Harry Angel has a new case, to find a man called Johnny Favourite. Except things aren't quite that simple, and Johnny doesn't want to be found. Let's just say that, amongst the period ... See full summary »
On October 6, 1970 while boarding an international flight out of Istanbul Airport, American Billy Hayes is caught attempting to smuggle 2 kilos of hashish out of the country, the drugs strapped to his body. He is told that he will be released if he cooperates with the authorities in identifying the person who actually sold him the hash. Billy's troubles really begin when after that assistance, he makes a run for it and is recaptured. He is initially sentenced to just over four years for possession, with no time for the more harsh crime of smuggling. The prison environment is inhospitable in every sense, with a sadistic prison guard named Hamidou ruling the prison, he who relishes the mental and physical torture he inflicts on the prisoners for whatever reason. Told to trust no one, Billy does befriend a few of the other inmates, namely fellow American Jimmy Booth (in for stealing two candlesticks from a mosque), a Swede named Erich, and one of the senior prisoners having already ... Written by
In a scene at the airport, the middle-aged Turkish customs officer (played by Joe Zammit Cordina) supposedly speaks Turkish to Billy. However in reality, he is speaking Maltese after he forgot his lines in Turkish and he decided to use his native Maltese on the spur of the moment. The only Turkish words he speaks are 'pasaport' (passport) and 'cantayI' (bag). See more »
Boom operator visible chasing[?] as he climbs a path by the prison wall. See more »
[Susan makes her way through a line at an airline checkpoint]
Excuse me... Excuse me... Excuse me... Excuse me.
[she reaches Billy in line]
Geez, I hate flying.
It's something I ate. I think I've been poisoned.
Or you're just excited about getting home.
No, I think it's the baklavas.
[...] See more »
The 40+ in town should find Giorgio Moroder's powerful original music very familiar. In their teenage days, their most frequented discos must have played this music. And the very first thing about "Midnight Express" I got contact with was this music. It's modern, it's sinister, it's tense. Listening to it with eyes closed, you can imagine a frantic chasing scene: a cold quiet killer running after a frightened sweating guy in any sleazy areas of any big city. Running, yes there must be some running.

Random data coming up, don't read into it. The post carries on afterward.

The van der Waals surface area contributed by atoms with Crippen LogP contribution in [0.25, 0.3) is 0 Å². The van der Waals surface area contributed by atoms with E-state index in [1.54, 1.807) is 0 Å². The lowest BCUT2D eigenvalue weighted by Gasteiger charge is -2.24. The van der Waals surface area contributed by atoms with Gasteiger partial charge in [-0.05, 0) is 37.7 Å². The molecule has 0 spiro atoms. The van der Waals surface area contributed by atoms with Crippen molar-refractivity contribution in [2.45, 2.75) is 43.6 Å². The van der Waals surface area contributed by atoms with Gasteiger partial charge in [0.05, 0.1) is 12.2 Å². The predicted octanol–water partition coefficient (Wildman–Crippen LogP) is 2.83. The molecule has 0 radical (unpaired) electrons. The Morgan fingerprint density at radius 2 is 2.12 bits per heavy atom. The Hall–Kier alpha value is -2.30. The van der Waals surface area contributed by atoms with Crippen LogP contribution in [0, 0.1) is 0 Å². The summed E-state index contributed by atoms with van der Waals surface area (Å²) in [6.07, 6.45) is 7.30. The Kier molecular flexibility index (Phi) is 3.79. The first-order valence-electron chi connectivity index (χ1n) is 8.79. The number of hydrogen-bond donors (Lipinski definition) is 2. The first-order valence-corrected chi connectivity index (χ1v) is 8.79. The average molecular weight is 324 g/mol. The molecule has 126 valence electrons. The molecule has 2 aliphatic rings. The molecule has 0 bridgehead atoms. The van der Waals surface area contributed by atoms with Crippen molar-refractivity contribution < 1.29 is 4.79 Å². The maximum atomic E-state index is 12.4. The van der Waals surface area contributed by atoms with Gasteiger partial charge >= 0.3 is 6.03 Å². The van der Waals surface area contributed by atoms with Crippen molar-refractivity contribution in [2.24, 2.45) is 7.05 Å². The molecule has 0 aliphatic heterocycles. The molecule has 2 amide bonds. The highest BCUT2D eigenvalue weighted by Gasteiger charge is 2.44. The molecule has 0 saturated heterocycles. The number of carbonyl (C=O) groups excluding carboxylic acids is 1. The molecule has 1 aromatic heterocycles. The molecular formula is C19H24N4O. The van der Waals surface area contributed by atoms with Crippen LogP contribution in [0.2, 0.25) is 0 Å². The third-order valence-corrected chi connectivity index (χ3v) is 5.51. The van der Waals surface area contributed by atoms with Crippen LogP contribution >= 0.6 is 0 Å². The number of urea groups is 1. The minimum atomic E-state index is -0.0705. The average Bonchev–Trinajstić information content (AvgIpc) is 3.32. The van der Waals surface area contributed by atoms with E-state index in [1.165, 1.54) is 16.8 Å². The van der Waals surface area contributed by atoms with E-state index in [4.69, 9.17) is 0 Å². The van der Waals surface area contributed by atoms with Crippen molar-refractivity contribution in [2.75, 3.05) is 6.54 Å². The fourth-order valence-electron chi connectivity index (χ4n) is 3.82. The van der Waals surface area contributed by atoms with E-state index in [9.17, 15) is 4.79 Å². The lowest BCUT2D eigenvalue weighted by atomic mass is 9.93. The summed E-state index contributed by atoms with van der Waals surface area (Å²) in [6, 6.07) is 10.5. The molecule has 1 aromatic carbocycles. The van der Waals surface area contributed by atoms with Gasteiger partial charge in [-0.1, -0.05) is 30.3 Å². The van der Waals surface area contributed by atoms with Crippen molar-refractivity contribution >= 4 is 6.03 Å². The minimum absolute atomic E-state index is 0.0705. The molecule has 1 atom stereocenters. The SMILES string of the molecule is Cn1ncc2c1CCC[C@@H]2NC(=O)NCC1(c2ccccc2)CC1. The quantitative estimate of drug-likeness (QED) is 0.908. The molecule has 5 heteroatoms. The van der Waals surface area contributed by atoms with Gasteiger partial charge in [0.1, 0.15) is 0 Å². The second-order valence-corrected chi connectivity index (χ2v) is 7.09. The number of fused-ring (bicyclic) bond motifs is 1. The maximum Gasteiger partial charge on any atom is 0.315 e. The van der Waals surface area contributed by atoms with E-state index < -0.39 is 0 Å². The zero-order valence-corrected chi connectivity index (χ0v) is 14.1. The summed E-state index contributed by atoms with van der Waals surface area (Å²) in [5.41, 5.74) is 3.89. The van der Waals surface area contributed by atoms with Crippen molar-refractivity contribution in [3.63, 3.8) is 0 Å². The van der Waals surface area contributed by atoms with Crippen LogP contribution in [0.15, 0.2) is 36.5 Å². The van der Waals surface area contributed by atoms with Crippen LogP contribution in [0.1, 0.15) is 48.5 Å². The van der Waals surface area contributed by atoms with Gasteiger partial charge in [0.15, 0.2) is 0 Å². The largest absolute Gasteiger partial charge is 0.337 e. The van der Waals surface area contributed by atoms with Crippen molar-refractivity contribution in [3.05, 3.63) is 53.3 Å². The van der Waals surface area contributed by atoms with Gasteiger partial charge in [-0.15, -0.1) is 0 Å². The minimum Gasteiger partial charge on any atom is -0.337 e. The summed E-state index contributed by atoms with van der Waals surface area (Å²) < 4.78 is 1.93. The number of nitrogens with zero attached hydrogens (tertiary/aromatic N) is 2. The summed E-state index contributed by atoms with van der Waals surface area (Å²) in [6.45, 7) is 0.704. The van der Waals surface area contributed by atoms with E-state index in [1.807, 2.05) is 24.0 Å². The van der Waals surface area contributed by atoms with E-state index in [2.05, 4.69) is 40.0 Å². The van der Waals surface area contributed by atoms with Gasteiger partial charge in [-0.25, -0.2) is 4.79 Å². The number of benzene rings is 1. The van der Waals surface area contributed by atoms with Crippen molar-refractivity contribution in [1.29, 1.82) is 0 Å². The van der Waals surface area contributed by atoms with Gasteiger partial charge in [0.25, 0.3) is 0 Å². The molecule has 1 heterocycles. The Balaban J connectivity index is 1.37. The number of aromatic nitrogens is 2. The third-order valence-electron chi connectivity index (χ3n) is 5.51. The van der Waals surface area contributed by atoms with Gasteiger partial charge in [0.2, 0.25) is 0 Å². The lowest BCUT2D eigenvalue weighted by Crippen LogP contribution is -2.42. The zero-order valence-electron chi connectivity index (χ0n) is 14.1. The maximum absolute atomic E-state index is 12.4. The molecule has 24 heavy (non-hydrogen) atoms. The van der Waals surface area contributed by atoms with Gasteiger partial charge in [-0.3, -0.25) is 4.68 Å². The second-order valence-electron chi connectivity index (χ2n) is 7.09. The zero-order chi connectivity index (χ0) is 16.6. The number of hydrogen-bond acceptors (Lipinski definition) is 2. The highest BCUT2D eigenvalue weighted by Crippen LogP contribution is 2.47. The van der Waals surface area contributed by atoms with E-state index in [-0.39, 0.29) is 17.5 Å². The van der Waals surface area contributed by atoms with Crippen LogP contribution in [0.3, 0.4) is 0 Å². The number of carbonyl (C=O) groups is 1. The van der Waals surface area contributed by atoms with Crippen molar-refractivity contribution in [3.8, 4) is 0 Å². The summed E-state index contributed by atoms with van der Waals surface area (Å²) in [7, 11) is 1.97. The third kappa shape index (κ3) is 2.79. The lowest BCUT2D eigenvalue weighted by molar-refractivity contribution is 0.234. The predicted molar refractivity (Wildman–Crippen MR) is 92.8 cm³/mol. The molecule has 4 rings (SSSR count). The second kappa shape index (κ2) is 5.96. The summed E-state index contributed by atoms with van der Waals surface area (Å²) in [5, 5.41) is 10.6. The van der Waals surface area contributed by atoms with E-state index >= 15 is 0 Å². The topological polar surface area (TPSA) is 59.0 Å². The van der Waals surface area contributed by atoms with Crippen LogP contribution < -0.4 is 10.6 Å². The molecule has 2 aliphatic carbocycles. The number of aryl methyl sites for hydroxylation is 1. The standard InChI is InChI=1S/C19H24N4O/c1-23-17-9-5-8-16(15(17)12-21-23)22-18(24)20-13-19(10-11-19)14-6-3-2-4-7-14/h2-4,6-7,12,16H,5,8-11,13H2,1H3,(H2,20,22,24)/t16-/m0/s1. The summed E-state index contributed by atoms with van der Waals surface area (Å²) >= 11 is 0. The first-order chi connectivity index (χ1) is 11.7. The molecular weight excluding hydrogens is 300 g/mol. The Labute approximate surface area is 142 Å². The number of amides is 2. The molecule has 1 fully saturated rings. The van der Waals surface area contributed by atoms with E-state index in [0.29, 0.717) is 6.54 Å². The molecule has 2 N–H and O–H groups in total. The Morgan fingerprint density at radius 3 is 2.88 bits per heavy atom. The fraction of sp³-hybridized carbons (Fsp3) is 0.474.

Watching stalwart Sir Alan Parker's movie, viewers need to be psychologically prepared for the dark elements he often employs on the, to some degree, shocking scenes. I still cannot stomach Bob Geldof's "suicide pool" (Pink Floyd The Wall).
Crime and punishment, humanitarianism, use of drugs, liberal and repressed societies etc can all be discussed after one has seen the movie. I watched this one when I was about 15. When the Turkish jailers wanted to rape Billy, I was so silly to ask my brother (who is five years younger than I am) what they were doing and he told me their intention. Shocked. And I more or less have very little interest in prison movie afterwards. Later I have a chance to read a little of the book, not a very well-written one, more like a report. The movie, at my viewing, somehow reminded me of "Papillon", another escape from a foreign land. That one is less nauseating.
Seeing west Turkey some ten years ago, I talked with some Turks about the movie. Quite a number of them watched it outside the country. The truth is that they don't mind how ugly the west portrays their prison or even their country because the movie only told partial truth, and this has already confirmed by B Hayes himself. According those Turks, the Turkish jailers would rather have women than men because they are not that easily available. The west still conquers the world mass media. Viewers have to keep their heads clear.
19 of 35 people found this review helpful.
Was this review helpful to you?